The city should look at setting a hard target for when it can reach the goal of zero traffic deaths in Edmonton, Coun. Andrew Knack said Friday.
The community and public services committee was told there were 22 traffic deaths in 2016, down from 30 in 2015.
If Edmonton continues at its current pace of dropping death and injury rates slightly every year, as outlined in the Vision Zero annual report presented to the committee, the city would reach that hard target of zero in 2050, he said.
From his research, Knack said 115 cities with populations of 50,000 or more managed to achieve Vision Zero at least one year between 2009 and 2013.
"It's possible, even for a larger city," Knack said. "It takes more than probably what we're doing today if we want to get that achieved in 2030."
The effort to reach the goal more quickly will require changing road design and infrastructure dollars, he said.
Setting a target is possible, said Gord Cebryk, branch manager, parks and roads.
It will take a review of the data from all of the different components, or tools, that make up Vision Zero to identify a target, Cebryk said. A target could be included in the spring 2018 annual report from Vision Zero, he added.
One of the tools used by the city is photo radar.
The report said photo radar numbers were up last year, including 63,227 tickets for going between 6 and 10 kilometres per hour over the posted speed limit.
Online photo radar map coming in June
The city is in the process of developing an online map that would display the locations of photo radar, on a weekly basis, said Cebryk.
The map will not provide real-time data, so it won't indicate the specific day and time of the photo radar location.
It will provide information on average speeds when the automated enforcement first went in, and how those speeds have changed over time.
The goal is to have the map online by the end of June, said city staff.
Photo radar is helping to reduce the number of speed-related collisions, city traffic officials told the committee, with fatality and serious injuries in problem areas dropping by roughly 20 per cent.
There will still be "covert enforcement," Cebryk added.
A change to speed limits in neighbourhoods should be a focus for the city this year, said Coun. Dave Loken. "That's the natural next step."
He pointed to the success of reducing speed limits around schools, as cited in the report.
It found in the first year of operation, collisions involving pedestrians or cyclists were down by 71 per cent at 232 elementary schools with 30 km/h speed zones. Collisions causing injury were down 41 per cent.
The city is planning to impose 30 km/h zones around junior high schools this year.
"The trend lines are moving in the right direction," said Mayor Don Iveson. "The report shows we're making progress."
The mayor said he's in favour of setting a hard target for the city to reach the goal of zero traffic deaths.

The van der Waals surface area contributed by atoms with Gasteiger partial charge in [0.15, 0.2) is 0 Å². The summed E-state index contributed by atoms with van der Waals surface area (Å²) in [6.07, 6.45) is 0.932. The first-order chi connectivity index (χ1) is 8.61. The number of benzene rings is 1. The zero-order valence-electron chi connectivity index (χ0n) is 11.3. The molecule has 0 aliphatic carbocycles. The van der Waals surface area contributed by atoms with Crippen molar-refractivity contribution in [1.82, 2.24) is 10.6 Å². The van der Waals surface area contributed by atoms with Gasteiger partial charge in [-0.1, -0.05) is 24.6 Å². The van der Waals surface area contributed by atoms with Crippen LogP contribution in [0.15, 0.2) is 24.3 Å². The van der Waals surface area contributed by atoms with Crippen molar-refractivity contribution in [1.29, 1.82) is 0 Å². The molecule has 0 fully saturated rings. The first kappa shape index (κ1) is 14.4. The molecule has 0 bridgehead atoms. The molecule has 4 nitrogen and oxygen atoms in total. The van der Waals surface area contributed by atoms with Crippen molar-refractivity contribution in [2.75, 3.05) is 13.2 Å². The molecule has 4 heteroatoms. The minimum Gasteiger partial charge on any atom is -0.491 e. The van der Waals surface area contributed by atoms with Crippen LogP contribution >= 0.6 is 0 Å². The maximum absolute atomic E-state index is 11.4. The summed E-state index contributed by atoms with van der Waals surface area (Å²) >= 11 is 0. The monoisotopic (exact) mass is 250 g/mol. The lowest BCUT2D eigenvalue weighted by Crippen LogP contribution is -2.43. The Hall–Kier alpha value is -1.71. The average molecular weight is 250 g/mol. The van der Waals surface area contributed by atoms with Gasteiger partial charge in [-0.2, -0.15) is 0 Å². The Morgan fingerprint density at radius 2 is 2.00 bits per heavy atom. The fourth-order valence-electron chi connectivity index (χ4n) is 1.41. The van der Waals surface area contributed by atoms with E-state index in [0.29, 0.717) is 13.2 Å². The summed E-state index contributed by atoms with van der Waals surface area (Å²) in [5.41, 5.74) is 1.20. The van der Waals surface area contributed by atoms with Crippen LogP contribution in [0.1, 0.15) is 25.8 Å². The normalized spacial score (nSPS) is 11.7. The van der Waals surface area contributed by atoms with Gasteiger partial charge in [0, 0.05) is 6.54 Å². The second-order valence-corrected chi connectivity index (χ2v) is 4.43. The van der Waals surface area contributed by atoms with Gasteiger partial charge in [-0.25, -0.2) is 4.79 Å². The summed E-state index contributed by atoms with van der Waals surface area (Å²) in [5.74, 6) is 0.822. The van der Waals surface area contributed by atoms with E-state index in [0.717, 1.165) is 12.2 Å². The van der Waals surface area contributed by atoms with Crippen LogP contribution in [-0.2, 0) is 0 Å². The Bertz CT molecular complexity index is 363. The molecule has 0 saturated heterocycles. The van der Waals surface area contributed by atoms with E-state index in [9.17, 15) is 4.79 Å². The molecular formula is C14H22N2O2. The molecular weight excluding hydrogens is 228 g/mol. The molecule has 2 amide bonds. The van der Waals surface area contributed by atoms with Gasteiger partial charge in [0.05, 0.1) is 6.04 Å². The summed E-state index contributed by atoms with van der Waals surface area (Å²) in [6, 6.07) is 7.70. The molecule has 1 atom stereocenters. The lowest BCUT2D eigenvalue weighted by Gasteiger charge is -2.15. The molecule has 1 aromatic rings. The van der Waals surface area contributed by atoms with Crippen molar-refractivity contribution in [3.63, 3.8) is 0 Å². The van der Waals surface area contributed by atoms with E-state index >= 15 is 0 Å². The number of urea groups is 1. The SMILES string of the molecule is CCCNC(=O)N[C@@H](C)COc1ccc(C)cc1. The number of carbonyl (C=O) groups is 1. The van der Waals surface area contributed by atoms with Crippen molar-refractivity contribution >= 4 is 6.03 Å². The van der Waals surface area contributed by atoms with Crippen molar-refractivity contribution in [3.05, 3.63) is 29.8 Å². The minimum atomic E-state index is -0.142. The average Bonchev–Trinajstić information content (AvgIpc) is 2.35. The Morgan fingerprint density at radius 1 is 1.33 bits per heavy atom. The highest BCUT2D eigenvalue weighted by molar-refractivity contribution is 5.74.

"Twenty-two deaths is still way too many," said Iveson.
Private company wants to get involved
Safety is a priority for Lafarge, and the construction-materials supplier believes it can play a role in supporting the work of Vision Zero, Lafarge Canada vice-president Bruce Willmer told the committee.
The company could collaborate with the city by providing feeds from its concrete trucks to the city, as another data collection tool, he said.
Lafarge would also like to explore the option of having its onboard technology receive information from traffic signals so its truck drivers could adjust their speed of travel to catch a green light, Willmer said.
On any given day, Lafarge has dozens of trucks on Edmonton and area streets, he added.
The company's trucks have in-cab cameras, as well as interactive GPS technology that sends an alert email to the head office when drivers are speeding, braking hard or hard cornering, said Willmer.
"The idea behind it is to coach our drivers," he said. "It's about driver improvement."
Together with this technology, the company initiated a policy in January 2016 to have all drivers travel 10 km/h under the speed limit, he said.
There was pushback from drivers whose pay is performance-based, but Willmer said their data shows there was no real difference in delivery times and cost since that change was implemented.
"In fact, most of them are saying, 'Hey, I feel safer myself on the road,' " said Willmer.
A pedestrian was hit and killed by a concrete truck in downtown Edmonton in January 2016.
In August 2012, a cyclist died after falling from his bicycle and being run over by a concrete truck on Whyte Avenue.
The new technologies the company is using are defensive mechanisms to guard against such incidents, said Willmer.
The other component is public education and that's why the company wants to partner with Vision Zero, he said — "trying to get the word out and demonstrate the dangers around trucks the size that we drive."
There's a "lack of respect" from pedestrians and cyclists for these vehicles, and they need to understand they are not always seen by the truck drivers, he added.
"We can do all we can with the trucks and the equipment and the driver training but we still need the general public to understand the risks around large equipment."
An earlier version of this story misidentified the owner of the concrete truck involved in the Whyte Avenue fatality in 2012.May 01, 2017 4:16 PM MT